For or against Inupiats tied to off-shore drillin
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Oil began flowing on Thursday from the first new off-shore drilling project in Alaska to occur in more than a decade, a prelude to expanded development in traditional Inupiat whale hunting grounds.

Known as the Northstar project, it is being undertaken by oil giant BP Exploration with royalties being paid both to Alaska and the federal government. Secretary of Interior Gale Norton said the joint effort will bring in 175 million barrels of oil, which she considered especially vital to national security in the wake of September 11's terrorist attacks.

But fears about drilling's impact on the bowhead whale population has raised concerns among Inupiat communities on Alaska's North Slope. While many Inupiats support on-shore oil and gas development including the controversial proposal to open up the Arctic National Wildlife Refuge to exploration, they are less excited about the prospect of drilling affecting their traditional source of food and a central part of their culture.

With the Interior moving forward on a five-year plan to lease more off-shore areas to development, those fears are becoming more pronounced. The Alaska Eskimo Whaling Commission, which oversees Inupiat whale hunts, earlier this year passed a resolution to support drilling in ANWR -- so long as the government kept away from the sea.

Along with Arctic Slope Regional Corp., an Alaska Native regional corporation which also supports ANWR development, Inupiats have objected to a plan to build a natural gas pipeline through the Beaufort Sea and Chukchi Sea, prime hunting grounds. The two seas are targeted for development by a draft management plan Norton released in July.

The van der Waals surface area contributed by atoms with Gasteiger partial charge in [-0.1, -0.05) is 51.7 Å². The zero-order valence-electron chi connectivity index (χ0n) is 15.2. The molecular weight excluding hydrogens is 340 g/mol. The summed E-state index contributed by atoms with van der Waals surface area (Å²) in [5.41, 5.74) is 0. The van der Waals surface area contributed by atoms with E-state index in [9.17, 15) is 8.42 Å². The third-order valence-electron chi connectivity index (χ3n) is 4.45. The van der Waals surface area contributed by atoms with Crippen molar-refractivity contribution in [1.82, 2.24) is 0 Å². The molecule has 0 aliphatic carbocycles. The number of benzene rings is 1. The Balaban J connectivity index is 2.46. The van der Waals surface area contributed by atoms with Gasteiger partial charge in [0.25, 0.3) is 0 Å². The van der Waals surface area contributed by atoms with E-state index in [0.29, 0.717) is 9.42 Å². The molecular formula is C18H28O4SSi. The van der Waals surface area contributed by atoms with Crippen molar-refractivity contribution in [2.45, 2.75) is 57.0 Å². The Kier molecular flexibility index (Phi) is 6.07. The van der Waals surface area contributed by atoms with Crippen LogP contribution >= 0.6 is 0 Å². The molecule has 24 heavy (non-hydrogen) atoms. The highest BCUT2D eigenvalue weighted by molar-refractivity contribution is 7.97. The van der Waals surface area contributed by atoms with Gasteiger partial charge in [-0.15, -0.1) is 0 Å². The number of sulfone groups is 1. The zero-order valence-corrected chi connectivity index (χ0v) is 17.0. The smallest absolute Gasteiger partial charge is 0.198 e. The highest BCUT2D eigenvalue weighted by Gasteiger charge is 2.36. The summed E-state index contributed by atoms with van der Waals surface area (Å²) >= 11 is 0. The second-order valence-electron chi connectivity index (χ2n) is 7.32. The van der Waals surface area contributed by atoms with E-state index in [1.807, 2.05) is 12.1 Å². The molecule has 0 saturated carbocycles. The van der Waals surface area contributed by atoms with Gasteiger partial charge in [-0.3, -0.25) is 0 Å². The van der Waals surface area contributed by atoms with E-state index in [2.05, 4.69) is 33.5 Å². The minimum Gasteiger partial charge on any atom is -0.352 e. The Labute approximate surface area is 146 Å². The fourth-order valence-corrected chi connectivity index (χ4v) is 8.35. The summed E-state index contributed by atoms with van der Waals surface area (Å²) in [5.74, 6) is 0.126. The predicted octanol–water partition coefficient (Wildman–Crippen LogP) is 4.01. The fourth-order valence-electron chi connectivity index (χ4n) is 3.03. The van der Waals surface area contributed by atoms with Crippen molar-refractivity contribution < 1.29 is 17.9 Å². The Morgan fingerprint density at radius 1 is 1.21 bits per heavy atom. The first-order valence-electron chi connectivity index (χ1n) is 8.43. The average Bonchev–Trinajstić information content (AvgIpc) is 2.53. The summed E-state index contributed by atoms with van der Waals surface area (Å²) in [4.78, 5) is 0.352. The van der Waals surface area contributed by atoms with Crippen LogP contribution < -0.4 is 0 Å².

At the same time, Arctic Slope vice president Richard Glenn said Inupiats aren't entirely opposed to off-shore projects like Northstar. But they aren't going out and holding press conference either, he acknowledged, as they do to push for ANWR drilling.

"The Inupiat people as a whole categorically tried to draw a line supporting safe on-shore exploration development and opposing off-shore development," Glenn said.

Unable to stop test oil wells and projects like Northstar, Glenn said there is a move to become more involved in the process, which has helped allay some fears. In the Beaufort Sea where Northstar is located, for example, he said when Inupiats "were convinced development could be done safely, we supported it."

"But it doesn't mean we are out in front supporting off-shore oil and gas development," he said.

With the prospect of jobs from both on-shore and off-shore projects, Inupiats are tied to drilling whether they approve or not, Glenn said. "In other areas where -- even in spite of our opposition -- construction has taken place, we've tried to have a part in construction so that our people could go to work," he pointed out.

Inupiats will be faced with the question more often once the Interior moves forward with leasing in the Beaufort Sea, which is scheduled for 2003. Robin Lee Cacy, a Minerals and Management Services spokesperson for the Alaska region, said the Beaufort leases will be covered under the first environmental impact statement being prepared.

Because of Inupiat concerns, Lee Cacy added that the Interior has undertaken a number of studies to address the impact of drilling on the whale population. In particular, the government wants to "capture the traditional knowledge of the area," she said.

As the process continues, don't look to Inupiats to stop working with the goverment, said Glenn. "To categorically oppose something that's going to happen in your area is to walk away from the table," he said.

A second Beaufort Sea project has been proposed, called Liberty. A final environmental impact statement is due next year.

Relevant Links:
Northstar Project -
Arctic Slope Regional Corp -

Related Stories:
Inupiats: ANWR oil needed to survive (10/26)
Interior plan targets Arctic for off-shore drilling (7/24)
Alaska Natives don't want off-shore pipeline (7/20)